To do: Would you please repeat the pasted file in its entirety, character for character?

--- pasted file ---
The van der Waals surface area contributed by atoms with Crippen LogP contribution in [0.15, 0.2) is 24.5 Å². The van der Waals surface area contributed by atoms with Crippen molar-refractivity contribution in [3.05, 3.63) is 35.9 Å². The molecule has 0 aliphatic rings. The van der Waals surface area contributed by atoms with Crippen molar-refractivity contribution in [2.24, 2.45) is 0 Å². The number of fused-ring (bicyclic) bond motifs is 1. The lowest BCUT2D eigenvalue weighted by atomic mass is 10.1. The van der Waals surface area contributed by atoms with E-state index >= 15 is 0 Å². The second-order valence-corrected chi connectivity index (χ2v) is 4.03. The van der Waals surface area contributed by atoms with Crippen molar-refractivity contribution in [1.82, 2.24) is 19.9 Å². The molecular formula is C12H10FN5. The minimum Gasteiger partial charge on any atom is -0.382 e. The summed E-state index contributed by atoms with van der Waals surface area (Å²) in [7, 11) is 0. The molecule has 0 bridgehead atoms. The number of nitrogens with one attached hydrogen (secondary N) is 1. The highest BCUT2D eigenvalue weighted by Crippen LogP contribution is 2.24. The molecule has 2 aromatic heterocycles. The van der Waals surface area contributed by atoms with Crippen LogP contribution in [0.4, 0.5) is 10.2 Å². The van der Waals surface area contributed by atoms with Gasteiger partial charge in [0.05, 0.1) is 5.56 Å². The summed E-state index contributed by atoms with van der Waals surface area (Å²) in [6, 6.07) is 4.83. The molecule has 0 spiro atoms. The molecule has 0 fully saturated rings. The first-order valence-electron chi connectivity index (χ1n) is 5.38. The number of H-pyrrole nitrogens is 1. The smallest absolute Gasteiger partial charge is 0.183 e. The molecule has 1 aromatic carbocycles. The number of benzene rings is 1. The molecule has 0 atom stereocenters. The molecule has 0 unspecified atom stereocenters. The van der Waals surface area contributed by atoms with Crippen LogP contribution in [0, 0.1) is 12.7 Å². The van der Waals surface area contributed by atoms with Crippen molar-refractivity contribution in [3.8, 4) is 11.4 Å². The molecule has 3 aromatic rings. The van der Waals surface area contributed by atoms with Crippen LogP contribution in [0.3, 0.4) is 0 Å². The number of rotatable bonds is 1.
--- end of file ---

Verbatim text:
The van der Waals surface area contributed by atoms with Crippen LogP contribution in [0.15, 0.2) is 24.5 Å². The van der Waals surface area contributed by atoms with Crippen molar-refractivity contribution in [3.05, 3.63) is 35.9 Å². The molecule has 0 aliphatic rings. The van der Waals surface area contributed by atoms with Crippen molar-refractivity contribution in [2.24, 2.45) is 0 Å². The number of fused-ring (bicyclic) bond motifs is 1. The lowest BCUT2D eigenvalue weighted by atomic mass is 10.1. The van der Waals surface area contributed by atoms with E-state index >= 15 is 0 Å². The second-order valence-corrected chi connectivity index (χ2v) is 4.03. The van der Waals surface area contributed by atoms with Crippen molar-refractivity contribution in [1.82, 2.24) is 19.9 Å². The molecular formula is C12H10FN5. The minimum Gasteiger partial charge on any atom is -0.382 e. The summed E-state index contributed by atoms with van der Waals surface area (Å²) in [7, 11) is 0. The molecule has 0 bridgehead atoms. The number of nitrogens with one attached hydrogen (secondary N) is 1. The highest BCUT2D eigenvalue weighted by Crippen LogP contribution is 2.24. The molecule has 2 aromatic heterocycles. The van der Waals surface area contributed by atoms with Crippen LogP contribution in [0.4, 0.5) is 10.2 Å². The van der Waals surface area contributed by atoms with Gasteiger partial charge in [0.05, 0.1) is 5.56 Å². The summed E-state index contributed by atoms with van der Waals surface area (Å²) in [6, 6.07) is 4.83. The molecule has 0 spiro atoms. The molecule has 0 fully saturated rings. The first-order valence-electron chi connectivity index (χ1n) is 5.38. The number of H-pyrrole nitrogens is 1. The smallest absolute Gasteiger partial charge is 0.183 e. The molecule has 1 aromatic carbocycles. The number of benzene rings is 1. The molecule has 0 atom stereocenters. The molecule has 0 unspecified atom stereocenters. The van der Waals surface area contributed by atoms with Crippen LogP contribution in [0, 0.1) is 12.7 Å². The van der Waals surface area contributed by atoms with Crippen molar-refractivity contribution in [3.8, 4) is 11.4 Å². The molecule has 3 aromatic rings. The van der Waals surface area contributed by atoms with Crippen LogP contribution in [0.3, 0.4) is 0 Å². The number of rotatable bonds is 1.